The future of the automobile may depend on consumers forsaking the conventional idea of a “car” that can carry up to seven. The cars of the future may be more along the lines of “personal mobility vehicles,” with a capacity of one, two or three people. And they may come with fewer than four wheels. Think tricycles. Cars may still be gasoline-powered, but it’s just as – or even more – likely they will be powered by diesel, compressed natural gas, electricity or hydrogen fuel cell…or a combination of fuels.
These are the big takeaways from the 43rd edition of the Tokyo Motor Show, which ended last Sunday. Tokyo is always a big deal in the automotive world, if only because Japan is home to 15 auto manufacturers, six of which are among the world’s top 15.
The three-wheeler is an idea whose time may have come, at least in Japan. Toyota’s FV2 Concept has generated huge buzz with its one seat and its tricycle wheel configuration. It steers by leaning and has exterior panels that change based on the driver’s mood. Toyota also showed off the i-Road one-seater electric that it says will do 28 mph with a 30-mile range. It has two wheels in front and one in back.
The Nissan BladeGlider concept evokes a fighter jet with a wedge-shaped narrow front dual-wheel track and doors that swing up. According to CNET, the electric vehicle “was the sickest set of wheels on the floor…” Nissan’s CEO hinted the BladeGlider may roll into production in the near future.
Honda and Hyundai got major props at the L.A. Auto Show for fuel cell concepts. Now Toyota is jumping in, too, with the FCV concept that the automaker says will go into production in 2015 for wide distribution. Daihatsu’s FC-DECK is a truck concept that runs on a fuel cell and looks more like a Lego than a truck. Demand will be limited without more U.S. hydrogen fueling stations.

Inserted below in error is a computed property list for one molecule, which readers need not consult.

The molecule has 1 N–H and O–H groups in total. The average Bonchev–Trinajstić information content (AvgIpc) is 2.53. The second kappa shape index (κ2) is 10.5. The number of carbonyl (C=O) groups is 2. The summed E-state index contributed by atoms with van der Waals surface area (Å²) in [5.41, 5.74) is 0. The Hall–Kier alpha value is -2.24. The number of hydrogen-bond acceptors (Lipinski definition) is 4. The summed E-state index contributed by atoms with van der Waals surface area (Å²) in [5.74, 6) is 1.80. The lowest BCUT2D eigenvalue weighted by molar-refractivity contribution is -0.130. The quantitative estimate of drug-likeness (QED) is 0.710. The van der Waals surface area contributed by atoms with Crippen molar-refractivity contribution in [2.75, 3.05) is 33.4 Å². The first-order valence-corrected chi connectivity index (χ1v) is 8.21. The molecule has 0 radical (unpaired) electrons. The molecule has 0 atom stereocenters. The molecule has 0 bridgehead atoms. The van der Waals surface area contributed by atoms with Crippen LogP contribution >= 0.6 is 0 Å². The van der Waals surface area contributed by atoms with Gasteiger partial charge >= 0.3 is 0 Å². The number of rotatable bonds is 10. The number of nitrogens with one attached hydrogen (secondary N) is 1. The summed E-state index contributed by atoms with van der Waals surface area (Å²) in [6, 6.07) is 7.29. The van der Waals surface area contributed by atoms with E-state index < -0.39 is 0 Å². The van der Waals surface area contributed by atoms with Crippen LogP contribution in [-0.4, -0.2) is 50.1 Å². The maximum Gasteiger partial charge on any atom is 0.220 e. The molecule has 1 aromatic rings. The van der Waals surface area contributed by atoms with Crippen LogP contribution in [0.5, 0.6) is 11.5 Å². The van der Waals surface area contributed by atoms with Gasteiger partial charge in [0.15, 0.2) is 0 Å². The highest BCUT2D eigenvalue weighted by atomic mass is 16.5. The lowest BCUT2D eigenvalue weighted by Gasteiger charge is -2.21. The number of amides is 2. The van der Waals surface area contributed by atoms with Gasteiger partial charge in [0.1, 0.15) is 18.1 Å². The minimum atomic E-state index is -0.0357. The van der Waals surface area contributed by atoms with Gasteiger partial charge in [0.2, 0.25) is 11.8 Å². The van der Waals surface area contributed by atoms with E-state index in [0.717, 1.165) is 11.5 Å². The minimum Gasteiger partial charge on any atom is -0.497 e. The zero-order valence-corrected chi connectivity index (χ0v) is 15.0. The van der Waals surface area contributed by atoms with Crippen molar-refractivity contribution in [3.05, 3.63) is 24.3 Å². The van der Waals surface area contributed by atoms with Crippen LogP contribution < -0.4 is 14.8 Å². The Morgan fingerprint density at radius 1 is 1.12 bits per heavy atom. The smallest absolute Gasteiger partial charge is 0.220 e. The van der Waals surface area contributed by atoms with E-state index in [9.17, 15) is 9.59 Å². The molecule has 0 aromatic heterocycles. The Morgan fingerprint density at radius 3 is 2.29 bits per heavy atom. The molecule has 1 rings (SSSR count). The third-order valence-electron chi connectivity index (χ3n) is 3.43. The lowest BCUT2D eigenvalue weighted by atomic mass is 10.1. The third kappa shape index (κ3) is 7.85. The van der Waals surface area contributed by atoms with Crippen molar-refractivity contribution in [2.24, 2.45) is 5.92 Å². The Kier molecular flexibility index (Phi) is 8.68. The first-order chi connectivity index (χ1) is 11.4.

Most manufacturers still are staking their green futures on electrics, hybrids and other fuel-sipping petroleum-based technologies.
For example, Volkswagen’s Twin-Up! is a diesel-electric hybrid projected to get 200 mpg. Mazda3’s SKYACTIV-CNG concept uses both gasoline and compressed natural gas. Subaru attracted major attention for its Viziv plug-in hybrid, 1.6-liter turbo-diesel with three electric motors. Honda is betting its Vezel concept hybrid SUV, built on the Fit platform, will be as successful as the original Fit. Engine details are skimpy but Honda promises a Sport Hybrid i-DCD as well as a 1.5-liter gas engine. The Vezel is at least a year away from the U.S. market
For the current gasoline-powered universe, Subaru showed off the Cross Sport Design concept. Motortrend.com enthused, “What Subaru has done is take the obnoxiously fun-to-drive BRZ and sexed it up with increased cargo room and a sleeker profile. Throw in the affordability factor of the BRZ and that sound you hear is our saliva puddling on the floor” There was more salivating over Nissan’s IDx Freeflow and IDx Nismo concepts, reminiscent of the legendary Datsun 510. Nissan isn’t saying if they will resemble the 510 in the way they drive – or if they’ll ever come to market.
There’s still plenty of speed on four wheels in Tokyo in the form of the Lexus LF-NX Turbo concept – the first turbo for Lexus. Nissan’s latest GT-R Nismo sizzles with 600 hp and 480 lb-ft of torque. It’s street-legal, but just barely and looks wicked inside and out. Meanwhile, Porsche unveiled its Panamera Turbo S with a longer wheelbase, more space and luxury. Speed? It tops out at 192 mph with a 570-hp engine.
It’s only fitting to finish with Mercedes-Benz’s SLS AMG GT “Final Edition,” allegedly the last Benz gullwing supercar (6.3-liter V-8, 583 hp, zero-60 mph in 3.6 seconds). It’s supposed to be replaced with a twin-turbocharged GT, but it’s being whispered in Tokyo that “final” might not mean “forever.” Stay tuned.